Court documents reveal CIO massive looting

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HARARE – Zimbabwe government’s Secret Service agency, the Central Intelligence Organisation (CIO)’s financial records are said to be in shambles amid suspicions that senior high-ranking officers are involved in looting and targeting two senior staff members suspected of planning to expose the rot, a local publication revealed.

The report highlights documents gleaned, which include court papers and letters between lawyers of the under-siege senior CIO officials, have revealed a litany of corrupt activities and failure to follow public procurement procedures.

The explosive case is lifting the lid on the CIO’s murky and unaccountable spending of taxpayer funds.

Those questioning the underhand dealings have now been targeted.

In an application for review in terms of clause 45(1) of the CIO code of conduct, following a ruling to expel them from the spy agency, Charity Madyambudzi and Shadreck Mugabe said they have been targeted and subjected to cruel treatment as part of attempts to silence them for challenging corrupt tendencies in the institution.

In their application for review dated 16 May 2022, the two cited four members of the disciplinary committee housed at Chaminuka Building in Harare, the national headquarters of the CIO.

“We are deeply and severely aggrieved by the determination and penalty imposed on us by the respondents,” Madyambudzi said.

“They completely disregarded constitutional provisions and have to be set aside by the Minister of National Security.”

The applicants said that they questioned a lot of irregularities in procurement and in the engagement of contractors within the CIO, opening them to attack by their superiors. This led to their suspension and ultimate dismissal by CIO Director-General Isaac Moyo (pictured).

Madyambudzi said the two were in October 2020 unceremoniously excluded from the Material Resource Management (MRM) division to the Investment Branch and Security Branch respectively by the director of administration, Patrick Donald Mutasa.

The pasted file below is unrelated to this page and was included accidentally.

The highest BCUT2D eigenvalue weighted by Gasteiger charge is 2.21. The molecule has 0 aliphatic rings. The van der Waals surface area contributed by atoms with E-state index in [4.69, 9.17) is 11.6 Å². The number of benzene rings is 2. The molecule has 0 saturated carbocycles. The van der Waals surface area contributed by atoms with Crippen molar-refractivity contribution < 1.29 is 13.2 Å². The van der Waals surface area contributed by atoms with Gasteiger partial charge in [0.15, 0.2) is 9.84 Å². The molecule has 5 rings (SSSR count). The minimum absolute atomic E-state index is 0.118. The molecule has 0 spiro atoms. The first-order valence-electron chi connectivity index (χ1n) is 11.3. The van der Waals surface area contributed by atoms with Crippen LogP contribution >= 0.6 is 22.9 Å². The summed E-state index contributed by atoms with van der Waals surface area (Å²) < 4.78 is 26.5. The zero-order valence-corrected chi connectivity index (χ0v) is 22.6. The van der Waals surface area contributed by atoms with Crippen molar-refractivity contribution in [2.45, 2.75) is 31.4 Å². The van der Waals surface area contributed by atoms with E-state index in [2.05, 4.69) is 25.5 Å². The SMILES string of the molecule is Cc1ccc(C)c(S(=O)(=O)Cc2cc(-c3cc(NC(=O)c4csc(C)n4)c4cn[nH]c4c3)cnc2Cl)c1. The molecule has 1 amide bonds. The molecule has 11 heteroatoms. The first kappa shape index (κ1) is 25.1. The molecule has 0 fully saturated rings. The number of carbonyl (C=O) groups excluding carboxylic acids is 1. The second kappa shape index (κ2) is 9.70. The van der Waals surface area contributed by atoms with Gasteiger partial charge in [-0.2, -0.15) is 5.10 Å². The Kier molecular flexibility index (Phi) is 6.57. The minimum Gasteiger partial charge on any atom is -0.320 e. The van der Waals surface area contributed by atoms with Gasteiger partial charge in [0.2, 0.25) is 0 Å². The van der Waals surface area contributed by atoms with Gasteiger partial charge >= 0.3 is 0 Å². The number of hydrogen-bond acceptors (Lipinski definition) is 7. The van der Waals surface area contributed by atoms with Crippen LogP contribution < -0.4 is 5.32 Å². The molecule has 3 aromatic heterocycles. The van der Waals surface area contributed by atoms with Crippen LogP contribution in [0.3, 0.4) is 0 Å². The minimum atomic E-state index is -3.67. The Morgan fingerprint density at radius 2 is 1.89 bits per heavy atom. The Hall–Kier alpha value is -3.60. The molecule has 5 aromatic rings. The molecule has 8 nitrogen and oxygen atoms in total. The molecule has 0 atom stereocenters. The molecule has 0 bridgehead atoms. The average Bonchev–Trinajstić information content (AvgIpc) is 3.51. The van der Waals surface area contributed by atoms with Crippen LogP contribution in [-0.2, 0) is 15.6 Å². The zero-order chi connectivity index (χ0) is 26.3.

They argued their exclusion was done without following proper procedures of a transfer such as conducting a handover/takeover in which documents are signed by incoming and outgoing officers.

Madyambudzi said the two began hearing “corridor talk” over their impending redeployment for upsetting their superiors, especially those responsible for procurement, finance and transport.

“We had queried the way projects and engagements of contractors had been done, execution of services by contractors and failure to furnish us with the requisite information with regards to purchase for the purposes of updating records and also keeping track of expectations of Public Sector Investment Programme as is mandatory,” said Madyambudzi

“It was as a result of these differences that a ploy was devised in the Administrative Branch, Procurement Management Unit and Finance Division to get rid of the 2nd applicant and me since we refused to be engulfed in their corrupt schemes.

“Their fear was we were going to expose them since we had a lot of information in connection with their corruption activities which we had discussed with the Director Administration and heads of respective divisions.”

In one of the corrupt deals cited by the two, renovations that would have ideally cost US$20 000 were charged at a cost of US$80 000 on the parallel market rate and US$100 000 on the official market rate.

She said the two appealed to the CIO director-general following their transfer, seeking clarity on the intended objectives of the purported transfer which had been irregularly done.

She said she was also locked outside her office and forced to work from the car park. She is thus challenging why they were then charged and fired for absenteeism.

After being locked out of her office, she said she lost US$837 that she kept there.

“No investigation was done,” she said.

Madyambudzi argued that the handover/takeover process was frustrated by their superiors amid suspicion they intended to hide a lot of corruption cases that were bound to be exposed in the process.

“The ploy to get rid of us was clear from the attempts at subverting the handover/takeover procedures so that we would not properly record the state of play of funded projects, how disbursed funds had been used, etc with incoming officers signing for these after projects were visited and invoices, receipts etc done and produced,” she said.